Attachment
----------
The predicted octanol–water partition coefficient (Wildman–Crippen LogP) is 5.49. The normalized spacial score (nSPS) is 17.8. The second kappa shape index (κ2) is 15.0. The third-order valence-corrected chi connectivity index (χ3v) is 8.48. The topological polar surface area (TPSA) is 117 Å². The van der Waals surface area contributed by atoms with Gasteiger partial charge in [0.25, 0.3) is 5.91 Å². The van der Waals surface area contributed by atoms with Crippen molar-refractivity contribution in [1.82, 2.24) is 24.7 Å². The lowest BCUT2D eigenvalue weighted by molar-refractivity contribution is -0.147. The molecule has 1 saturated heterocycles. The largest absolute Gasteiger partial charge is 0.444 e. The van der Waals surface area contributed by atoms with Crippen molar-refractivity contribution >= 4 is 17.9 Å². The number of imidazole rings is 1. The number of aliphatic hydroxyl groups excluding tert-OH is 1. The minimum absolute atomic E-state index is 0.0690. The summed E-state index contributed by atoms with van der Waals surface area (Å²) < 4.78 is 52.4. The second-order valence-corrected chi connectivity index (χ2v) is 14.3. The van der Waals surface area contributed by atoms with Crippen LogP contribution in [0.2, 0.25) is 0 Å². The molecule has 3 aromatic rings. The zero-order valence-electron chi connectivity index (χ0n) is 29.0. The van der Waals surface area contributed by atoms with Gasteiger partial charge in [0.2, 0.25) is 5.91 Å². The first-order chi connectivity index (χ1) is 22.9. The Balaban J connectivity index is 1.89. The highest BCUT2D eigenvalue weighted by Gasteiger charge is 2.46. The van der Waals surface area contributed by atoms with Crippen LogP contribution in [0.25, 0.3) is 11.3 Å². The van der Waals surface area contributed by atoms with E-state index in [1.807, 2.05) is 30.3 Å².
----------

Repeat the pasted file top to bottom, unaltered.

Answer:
The predicted octanol–water partition coefficient (Wildman–Crippen LogP) is 5.49. The normalized spacial score (nSPS) is 17.8. The second kappa shape index (κ2) is 15.0. The third-order valence-corrected chi connectivity index (χ3v) is 8.48. The topological polar surface area (TPSA) is 117 Å². The van der Waals surface area contributed by atoms with Gasteiger partial charge in [0.25, 0.3) is 5.91 Å². The van der Waals surface area contributed by atoms with Crippen molar-refractivity contribution in [1.82, 2.24) is 24.7 Å². The lowest BCUT2D eigenvalue weighted by molar-refractivity contribution is -0.147. The molecule has 1 saturated heterocycles. The largest absolute Gasteiger partial charge is 0.444 e. The van der Waals surface area contributed by atoms with Crippen molar-refractivity contribution >= 4 is 17.9 Å². The number of imidazole rings is 1. The number of aliphatic hydroxyl groups excluding tert-OH is 1. The minimum absolute atomic E-state index is 0.0690. The summed E-state index contributed by atoms with van der Waals surface area (Å²) < 4.78 is 52.4. The second-order valence-corrected chi connectivity index (χ2v) is 14.3. The van der Waals surface area contributed by atoms with Crippen LogP contribution in [0.2, 0.25) is 0 Å². The molecule has 3 aromatic rings. The zero-order valence-electron chi connectivity index (χ0n) is 29.0. The van der Waals surface area contributed by atoms with Gasteiger partial charge in [0.2, 0.25) is 5.91 Å². The first-order chi connectivity index (χ1) is 22.9. The Balaban J connectivity index is 1.89. The highest BCUT2D eigenvalue weighted by Gasteiger charge is 2.46. The van der Waals surface area contributed by atoms with Crippen LogP contribution in [0.25, 0.3) is 11.3 Å². The van der Waals surface area contributed by atoms with E-state index in [1.807, 2.05) is 30.3 Å².